Ocean City Today
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Department heads seeking more hands on deck in FY18

Staff, raises and equipment headline budget requests by county departments
By Brian Gilliland | Mar 30, 2017

(March 31, 2017) All the detailed budget requests presented to the Worcester County Commissioners on Tuesday contained provisions for either increased staff, wage increases or equipment to support existing employees as years of austere budgets since the 2008 financial collapse appear to be either taking their toll, or affecting the services on which citizens depend.

Eight departments, taking Public Works as a whole rather than separate divisions as it was presented, outlined their needs for the coming year and all voiced some degree of concern.

For example, State’s Attorney Beau Oglesby said he had lost four assistant state’s attorneys in the past year to either the private sector or to Wicomico County, simply because those options paid better than what they had been making as a county prosecutor here.

Ken Whited, who multiple divisions of public works, including maintenance, boat ramps and mosquito control, said he was having trouble filling the lowest salary grade positions, which forced him to assign more expensive staff to more menial tasks.

Frank Adkins, in charge of the county roads division, said his department was reduced to “basically putting fires out” as the ranks of his employees have shrunk from 49 in 2007 to 34 today.

John Ross, in charge of water and wastewater, said performing utility location services that the department is obliged to do within 72 hours of the request has forced his operators to improvise in ways he doesn’t necessarily support.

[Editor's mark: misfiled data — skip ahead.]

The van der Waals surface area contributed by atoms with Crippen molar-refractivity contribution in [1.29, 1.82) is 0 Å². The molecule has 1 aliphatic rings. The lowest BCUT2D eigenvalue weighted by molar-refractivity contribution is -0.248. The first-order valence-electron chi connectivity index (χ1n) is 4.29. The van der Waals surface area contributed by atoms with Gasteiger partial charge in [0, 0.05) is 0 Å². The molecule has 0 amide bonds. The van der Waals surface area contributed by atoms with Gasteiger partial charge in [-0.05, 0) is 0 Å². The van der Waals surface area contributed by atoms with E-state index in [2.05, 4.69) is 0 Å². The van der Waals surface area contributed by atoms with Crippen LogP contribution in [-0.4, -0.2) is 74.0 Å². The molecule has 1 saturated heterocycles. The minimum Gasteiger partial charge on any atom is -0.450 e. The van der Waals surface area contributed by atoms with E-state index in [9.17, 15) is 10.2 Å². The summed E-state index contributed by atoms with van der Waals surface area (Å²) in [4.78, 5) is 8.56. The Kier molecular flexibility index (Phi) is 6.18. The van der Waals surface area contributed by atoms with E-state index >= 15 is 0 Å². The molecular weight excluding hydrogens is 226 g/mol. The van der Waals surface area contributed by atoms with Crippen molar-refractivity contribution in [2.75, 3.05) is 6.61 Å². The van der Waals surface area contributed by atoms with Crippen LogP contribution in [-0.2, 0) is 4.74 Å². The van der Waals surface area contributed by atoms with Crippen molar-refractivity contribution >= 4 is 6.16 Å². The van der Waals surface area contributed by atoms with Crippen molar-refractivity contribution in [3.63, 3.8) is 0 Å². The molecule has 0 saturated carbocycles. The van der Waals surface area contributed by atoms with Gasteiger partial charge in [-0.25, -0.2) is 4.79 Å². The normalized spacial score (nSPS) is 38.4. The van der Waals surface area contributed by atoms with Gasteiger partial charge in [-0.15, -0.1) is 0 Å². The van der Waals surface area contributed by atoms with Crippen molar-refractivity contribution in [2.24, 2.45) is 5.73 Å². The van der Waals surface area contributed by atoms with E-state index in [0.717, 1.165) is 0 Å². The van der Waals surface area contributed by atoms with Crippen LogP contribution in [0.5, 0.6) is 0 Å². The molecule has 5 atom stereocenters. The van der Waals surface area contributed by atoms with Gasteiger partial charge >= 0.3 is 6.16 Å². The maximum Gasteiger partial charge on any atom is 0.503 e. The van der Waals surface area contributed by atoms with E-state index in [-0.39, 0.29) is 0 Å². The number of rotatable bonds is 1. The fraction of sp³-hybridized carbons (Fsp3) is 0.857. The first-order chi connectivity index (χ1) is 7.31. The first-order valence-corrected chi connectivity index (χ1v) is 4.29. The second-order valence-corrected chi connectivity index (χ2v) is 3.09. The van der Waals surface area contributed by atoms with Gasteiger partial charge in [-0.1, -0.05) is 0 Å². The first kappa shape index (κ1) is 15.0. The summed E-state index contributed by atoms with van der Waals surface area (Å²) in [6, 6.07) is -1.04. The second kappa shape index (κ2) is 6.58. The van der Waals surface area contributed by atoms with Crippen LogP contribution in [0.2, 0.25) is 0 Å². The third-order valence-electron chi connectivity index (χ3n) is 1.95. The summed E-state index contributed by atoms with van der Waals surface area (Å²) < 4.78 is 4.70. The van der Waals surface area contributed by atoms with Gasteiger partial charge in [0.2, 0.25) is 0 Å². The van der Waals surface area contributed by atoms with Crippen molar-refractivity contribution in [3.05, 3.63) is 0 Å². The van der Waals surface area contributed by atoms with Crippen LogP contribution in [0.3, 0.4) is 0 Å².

“We’re seeing it in Mystic Harbour discharging to West Ocean City, which ends up at the Ocean City wastewater treatment plant,” he said.

He said his department is performing about 400 utility locations per month, and if he were to hire a private contractor it would cost the county $86,000 per year.

Merry Mears, director of economic development, was reduced to a single-person office for a while before hiring a new deputy director. Her request included two more employees, a coordinator at the business incubator in Pocomoke and a replacement office manager.

Emergency Services Director Fred Webster said he has supervisors overseeing five employees that make less than a first-year police officer. Webster reminded the commissioners that dispatchers were first responders too, and were often responsible for making life or death decisions.

Tourism Director Lisa Challenger pitched converting her part-time social media manager to fulltime, since the employee is often loaned to other departments and Berlin’s “Coolest Small Town” award in 2014 is still paying dividends.

At the jail, Warden Garry Mumford said he “wasn’t doing much hiring this year,” but attributed it to a lack of qualified applicants at the pay scale he could offer.

Treasurer Phil Thompson pitched a raise for his employees, and a possible joint project between the county and state’s attorney’s office to digitize closed case paperwork going back 15 years. Thompson estimated the project would take three to five years to complete.

Fire Marshal Jeff McMahon actually realized a surplus in salary funds, but that was because of some retirements and rehires at a reduced pay scale during the past year. He also requested replacement equipment for the new hires, which accounts for nearly half of the $18,500 saved from the salary changes.

The commissioners have a few more departments to hear from before they begin to make cuts, as the existing requests exceed revenue by about $6.7 million.

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